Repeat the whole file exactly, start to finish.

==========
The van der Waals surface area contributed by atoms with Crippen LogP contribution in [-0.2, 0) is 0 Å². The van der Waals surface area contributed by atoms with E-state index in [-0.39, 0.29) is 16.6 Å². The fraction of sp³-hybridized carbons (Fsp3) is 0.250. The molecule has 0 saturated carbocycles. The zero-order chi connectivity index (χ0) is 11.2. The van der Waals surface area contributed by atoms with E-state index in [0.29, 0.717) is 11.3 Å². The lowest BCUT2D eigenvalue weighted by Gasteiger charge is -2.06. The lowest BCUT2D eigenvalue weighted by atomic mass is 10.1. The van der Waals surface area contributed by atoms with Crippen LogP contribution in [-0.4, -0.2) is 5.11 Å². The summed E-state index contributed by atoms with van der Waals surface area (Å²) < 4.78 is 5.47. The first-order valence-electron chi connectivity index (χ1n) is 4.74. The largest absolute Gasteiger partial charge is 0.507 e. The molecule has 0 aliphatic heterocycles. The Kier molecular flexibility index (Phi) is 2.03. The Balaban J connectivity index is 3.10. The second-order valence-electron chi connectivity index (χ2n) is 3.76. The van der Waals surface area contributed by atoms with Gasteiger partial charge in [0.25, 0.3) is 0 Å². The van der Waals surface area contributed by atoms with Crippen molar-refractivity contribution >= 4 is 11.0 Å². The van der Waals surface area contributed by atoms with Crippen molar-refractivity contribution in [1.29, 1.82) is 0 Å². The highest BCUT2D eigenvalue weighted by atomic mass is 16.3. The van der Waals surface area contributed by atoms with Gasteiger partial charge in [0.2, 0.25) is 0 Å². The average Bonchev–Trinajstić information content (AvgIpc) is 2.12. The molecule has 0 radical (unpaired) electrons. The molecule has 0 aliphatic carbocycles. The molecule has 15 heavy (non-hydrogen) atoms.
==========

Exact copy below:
The van der Waals surface area contributed by atoms with Crippen LogP contribution in [-0.2, 0) is 0 Å². The van der Waals surface area contributed by atoms with E-state index in [-0.39, 0.29) is 16.6 Å². The fraction of sp³-hybridized carbons (Fsp3) is 0.250. The molecule has 0 saturated carbocycles. The zero-order chi connectivity index (χ0) is 11.2. The van der Waals surface area contributed by atoms with E-state index in [0.29, 0.717) is 11.3 Å². The lowest BCUT2D eigenvalue weighted by Gasteiger charge is -2.06. The lowest BCUT2D eigenvalue weighted by atomic mass is 10.1. The van der Waals surface area contributed by atoms with Crippen LogP contribution in [-0.4, -0.2) is 5.11 Å². The summed E-state index contributed by atoms with van der Waals surface area (Å²) < 4.78 is 5.47. The first-order valence-electron chi connectivity index (χ1n) is 4.74. The largest absolute Gasteiger partial charge is 0.507 e. The molecule has 0 aliphatic heterocycles. The Kier molecular flexibility index (Phi) is 2.03. The Balaban J connectivity index is 3.10. The second-order valence-electron chi connectivity index (χ2n) is 3.76. The van der Waals surface area contributed by atoms with Gasteiger partial charge in [0.25, 0.3) is 0 Å². The van der Waals surface area contributed by atoms with Crippen molar-refractivity contribution >= 4 is 11.0 Å². The van der Waals surface area contributed by atoms with Crippen molar-refractivity contribution in [1.29, 1.82) is 0 Å². The highest BCUT2D eigenvalue weighted by atomic mass is 16.3. The van der Waals surface area contributed by atoms with Gasteiger partial charge in [0.2, 0.25) is 0 Å². The average Bonchev–Trinajstić information content (AvgIpc) is 2.12. The molecule has 0 radical (unpaired) electrons. The molecule has 0 aliphatic carbocycles. The molecule has 15 heavy (non-hydrogen) atoms.